September 2008 - With predictable regularity, Russian officials regularly charge that American missile defenses (10 radars and interceptors) in Poland and the Czech Republic threaten Russian security. They claim that since there is no threat of Iranian missiles (conventional or nuclear), there is no justification for building these systems. Therefore, they can only represent a threat to Russia's vital interests. Since everyone admits that ten such units alone do not constitute that threat, Moscow charges that that these systems are merely the thin edge of the larger program to saturate Central and Eastern Europe with missile defenses to prevent Russia from launching its nuclear weapons in a first strike against a conventional or nuclear attack from the West. That first strike is in accordance with Russia's military doctrine that calls for such strikes to compensate for Russia's conventional inferiority vis-à-vis NATO and the United States. Missile defenses would then deprive Russia of the capability to launch a retaliatory strike or else degrade that capability, leaving Russia vulnerable to all manner of attacks. Because Warsaw and Prague defied Russia's objections and threats by accepting to host these missile defenses they have received numerous equally predictable and regular Russian threats to target them with nuclear and conventional missiles.
January 2004 - On the eve of the 2002 presidential elections, a growing number of Lithuanians had cause to rejoice. Scholars proclaimed Lithuania to be a consolidated democracy, while the economy had achieved a steady rate of growth—with declining rates of inflation and unemployment on the one hand and rising rates of investment on the other. Several rounds of legislative and presidential elections had been conducted since Lithuania reclaimed its independence in 1990, and there had been a peaceful exchange of authority between right and left more than once. A free press was flourishing and, unlike neighboring Estonia and Latvia, Lithuania did not have a minority problem.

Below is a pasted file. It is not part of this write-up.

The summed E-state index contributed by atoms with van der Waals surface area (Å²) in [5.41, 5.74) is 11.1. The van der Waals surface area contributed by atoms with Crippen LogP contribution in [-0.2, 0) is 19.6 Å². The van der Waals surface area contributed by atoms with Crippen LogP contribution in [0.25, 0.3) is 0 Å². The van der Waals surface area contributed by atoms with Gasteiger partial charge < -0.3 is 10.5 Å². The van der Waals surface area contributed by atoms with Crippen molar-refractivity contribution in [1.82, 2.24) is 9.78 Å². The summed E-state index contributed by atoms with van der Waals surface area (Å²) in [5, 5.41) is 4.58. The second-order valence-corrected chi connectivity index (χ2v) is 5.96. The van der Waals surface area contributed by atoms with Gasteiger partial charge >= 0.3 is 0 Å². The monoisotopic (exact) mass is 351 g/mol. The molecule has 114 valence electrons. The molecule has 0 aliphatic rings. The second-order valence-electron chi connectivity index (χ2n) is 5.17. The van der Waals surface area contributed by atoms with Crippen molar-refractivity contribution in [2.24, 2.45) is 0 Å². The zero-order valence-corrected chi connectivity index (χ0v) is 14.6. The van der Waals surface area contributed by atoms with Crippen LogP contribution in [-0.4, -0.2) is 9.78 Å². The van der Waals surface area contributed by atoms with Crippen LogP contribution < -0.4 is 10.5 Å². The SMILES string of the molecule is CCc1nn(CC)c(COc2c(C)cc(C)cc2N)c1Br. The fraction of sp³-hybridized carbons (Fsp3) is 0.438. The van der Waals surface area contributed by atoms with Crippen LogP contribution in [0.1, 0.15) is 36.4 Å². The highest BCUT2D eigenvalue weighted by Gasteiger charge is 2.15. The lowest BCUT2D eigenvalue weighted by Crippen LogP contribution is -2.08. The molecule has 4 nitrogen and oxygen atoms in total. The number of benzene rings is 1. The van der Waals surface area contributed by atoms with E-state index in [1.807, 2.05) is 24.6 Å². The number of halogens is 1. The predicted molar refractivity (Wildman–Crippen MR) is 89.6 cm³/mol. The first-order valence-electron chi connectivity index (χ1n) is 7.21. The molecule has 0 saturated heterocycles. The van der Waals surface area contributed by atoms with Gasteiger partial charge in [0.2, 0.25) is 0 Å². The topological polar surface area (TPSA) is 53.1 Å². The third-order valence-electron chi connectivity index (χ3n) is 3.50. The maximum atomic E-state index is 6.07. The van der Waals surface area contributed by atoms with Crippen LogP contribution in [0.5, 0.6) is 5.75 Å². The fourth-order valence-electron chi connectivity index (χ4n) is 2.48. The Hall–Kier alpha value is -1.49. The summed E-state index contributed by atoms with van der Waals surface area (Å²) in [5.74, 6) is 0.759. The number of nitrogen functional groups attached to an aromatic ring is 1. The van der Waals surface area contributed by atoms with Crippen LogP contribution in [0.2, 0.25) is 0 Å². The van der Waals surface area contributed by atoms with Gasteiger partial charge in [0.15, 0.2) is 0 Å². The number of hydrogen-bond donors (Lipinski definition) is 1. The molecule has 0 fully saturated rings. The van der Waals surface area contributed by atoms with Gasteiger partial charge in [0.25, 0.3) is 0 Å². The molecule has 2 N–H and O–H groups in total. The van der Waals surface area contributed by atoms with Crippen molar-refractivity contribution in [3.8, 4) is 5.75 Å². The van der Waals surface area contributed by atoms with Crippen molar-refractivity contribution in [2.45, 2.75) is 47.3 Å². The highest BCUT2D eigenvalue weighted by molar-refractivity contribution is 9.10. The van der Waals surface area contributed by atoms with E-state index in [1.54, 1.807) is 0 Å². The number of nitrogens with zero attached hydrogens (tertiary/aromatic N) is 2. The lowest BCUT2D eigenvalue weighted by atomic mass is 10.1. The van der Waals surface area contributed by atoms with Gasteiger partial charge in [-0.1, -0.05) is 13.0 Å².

April 2001 Conference Report - Given the importance of the twin challenges - the MAP and NATO enlargement as well as the future of peacekeeping in the Balkans - not only for NATO but for all the countries of Central and Eastern Europe, the East European Studies Program (EES) at the Woodrow Wilson Center organized substantial seminars on each of these issues in late 2000 and early 2001. Participants in each of these seminars included both experts in residence at the Wilson Center and pre-eminent scholars in the field, all of whom shared important insights and perspectives on these two timely and pivotal issues.